(RESEARCH)  FINDING KAKUMA: THE LIFE OF A REFUGEE CAMP

Project Location: Kakuma Refugee Camp, Kenya / 2016 - 2017

Senior Independent Study Project

Advisor & Critic: Todd Reisz 

Secondary Reader: Quan Tran

Made possible by RITM and CIPE fellowships

Kakuma Refugee Camp sketch
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During 2016 and 2017, I made three trips to Kakuma Refugee Camp and spent a total of four months there. The initial plan was to write an academic paper on the difference between UNHCR spatial planning and refugees’ space-making in refugee camps, but the academic interest quickly became irrelevant to me when I lived Kakuma’s day-to-day life with a group of young refugees of my age. 

Instead of pretending to approach the subject of refugee agency as a dispassionate observer, I decided to embrace the personal experience and made a book to document the lives in Kakuma. Through personal narratives of refugees I encountered here, the book deconstructs the image of a refugee camp and challenge some of the current architectural studies of and solutions to the refugee crisis.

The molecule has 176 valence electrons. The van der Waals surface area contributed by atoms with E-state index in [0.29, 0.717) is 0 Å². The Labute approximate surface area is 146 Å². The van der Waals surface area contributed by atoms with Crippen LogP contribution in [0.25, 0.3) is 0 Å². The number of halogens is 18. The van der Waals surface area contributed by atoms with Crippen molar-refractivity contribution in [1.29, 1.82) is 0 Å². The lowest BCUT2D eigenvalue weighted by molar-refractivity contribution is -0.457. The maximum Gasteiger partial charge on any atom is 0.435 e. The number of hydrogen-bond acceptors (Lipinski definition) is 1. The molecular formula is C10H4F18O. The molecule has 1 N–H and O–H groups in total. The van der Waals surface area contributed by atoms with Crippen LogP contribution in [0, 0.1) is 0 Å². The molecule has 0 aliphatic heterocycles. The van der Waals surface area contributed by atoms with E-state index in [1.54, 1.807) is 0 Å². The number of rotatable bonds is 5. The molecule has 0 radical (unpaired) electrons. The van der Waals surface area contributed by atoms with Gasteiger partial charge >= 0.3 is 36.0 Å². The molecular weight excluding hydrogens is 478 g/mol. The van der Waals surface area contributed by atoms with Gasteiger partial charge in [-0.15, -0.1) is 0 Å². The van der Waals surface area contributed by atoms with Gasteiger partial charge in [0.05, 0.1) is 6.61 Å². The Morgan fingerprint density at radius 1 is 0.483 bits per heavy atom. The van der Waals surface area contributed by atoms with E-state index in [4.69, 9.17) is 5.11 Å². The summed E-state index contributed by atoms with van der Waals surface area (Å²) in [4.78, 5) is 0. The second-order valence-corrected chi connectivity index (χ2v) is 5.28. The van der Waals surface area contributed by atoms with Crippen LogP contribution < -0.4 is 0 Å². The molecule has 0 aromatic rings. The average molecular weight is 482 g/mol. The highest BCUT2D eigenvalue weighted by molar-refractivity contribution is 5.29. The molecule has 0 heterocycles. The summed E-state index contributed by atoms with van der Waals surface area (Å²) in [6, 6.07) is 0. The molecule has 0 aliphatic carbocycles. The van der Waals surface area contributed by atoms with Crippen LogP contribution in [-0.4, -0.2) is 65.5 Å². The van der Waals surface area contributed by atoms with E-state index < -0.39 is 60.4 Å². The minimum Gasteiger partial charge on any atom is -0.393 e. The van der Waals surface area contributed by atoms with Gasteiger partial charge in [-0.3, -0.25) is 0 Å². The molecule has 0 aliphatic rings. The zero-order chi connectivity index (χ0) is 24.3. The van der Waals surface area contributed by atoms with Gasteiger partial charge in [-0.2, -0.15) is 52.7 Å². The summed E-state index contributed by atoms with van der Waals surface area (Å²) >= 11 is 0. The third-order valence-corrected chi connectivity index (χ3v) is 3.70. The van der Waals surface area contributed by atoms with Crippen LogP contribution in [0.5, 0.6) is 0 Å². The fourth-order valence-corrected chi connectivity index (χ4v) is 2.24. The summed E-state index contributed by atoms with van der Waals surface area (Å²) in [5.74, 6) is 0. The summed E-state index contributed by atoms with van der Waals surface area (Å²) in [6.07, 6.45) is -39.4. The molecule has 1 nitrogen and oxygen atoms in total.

The book contains 5 chapters and 96 pages.

Each chapter tells a story of a refugee in Kakuma, and the sub-chapters of this book, 

Becoming a Home      -   Becoming a Trap

The Solidarity             -   Unintended Segregation

The Host Community -  The Minority 

There is No Way Out  -  There is a Way Ou

all intend to infold the complicated layers of lives in a refugee camp. Rather than seeking to conclude, it aims to complicate.

Below is a short clip from the final chapter of the book:

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